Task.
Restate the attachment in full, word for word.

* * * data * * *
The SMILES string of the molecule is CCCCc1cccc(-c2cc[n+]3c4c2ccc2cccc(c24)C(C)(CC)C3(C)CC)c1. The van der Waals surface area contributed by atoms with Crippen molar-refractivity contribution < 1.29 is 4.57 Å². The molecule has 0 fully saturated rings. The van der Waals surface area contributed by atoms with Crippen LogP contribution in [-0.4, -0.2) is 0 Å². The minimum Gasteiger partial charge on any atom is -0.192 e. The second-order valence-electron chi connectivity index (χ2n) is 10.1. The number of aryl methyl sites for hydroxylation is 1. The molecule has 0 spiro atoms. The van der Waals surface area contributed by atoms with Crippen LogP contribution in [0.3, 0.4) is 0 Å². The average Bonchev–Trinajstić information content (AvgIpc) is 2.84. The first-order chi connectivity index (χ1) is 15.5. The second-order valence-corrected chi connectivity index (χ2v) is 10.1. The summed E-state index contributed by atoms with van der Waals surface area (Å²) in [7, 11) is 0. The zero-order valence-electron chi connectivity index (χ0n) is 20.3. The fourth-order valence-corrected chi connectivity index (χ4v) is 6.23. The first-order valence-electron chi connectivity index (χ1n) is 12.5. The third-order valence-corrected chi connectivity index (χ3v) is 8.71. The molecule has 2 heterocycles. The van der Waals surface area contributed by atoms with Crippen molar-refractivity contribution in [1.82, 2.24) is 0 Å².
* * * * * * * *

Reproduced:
The SMILES string of the molecule is CCCCc1cccc(-c2cc[n+]3c4c2ccc2cccc(c24)C(C)(CC)C3(C)CC)c1. The van der Waals surface area contributed by atoms with Crippen molar-refractivity contribution < 1.29 is 4.57 Å². The molecule has 0 fully saturated rings. The van der Waals surface area contributed by atoms with Crippen LogP contribution in [-0.4, -0.2) is 0 Å². The minimum Gasteiger partial charge on any atom is -0.192 e. The second-order valence-electron chi connectivity index (χ2n) is 10.1. The number of aryl methyl sites for hydroxylation is 1. The molecule has 0 spiro atoms. The van der Waals surface area contributed by atoms with Crippen LogP contribution in [0.3, 0.4) is 0 Å². The average Bonchev–Trinajstić information content (AvgIpc) is 2.84. The first-order chi connectivity index (χ1) is 15.5. The second-order valence-corrected chi connectivity index (χ2v) is 10.1. The summed E-state index contributed by atoms with van der Waals surface area (Å²) in [7, 11) is 0. The zero-order valence-electron chi connectivity index (χ0n) is 20.3. The fourth-order valence-corrected chi connectivity index (χ4v) is 6.23. The first-order valence-electron chi connectivity index (χ1n) is 12.5. The third-order valence-corrected chi connectivity index (χ3v) is 8.71. The molecule has 2 heterocycles. The van der Waals surface area contributed by atoms with Crippen molar-refractivity contribution in [1.82, 2.24) is 0 Å².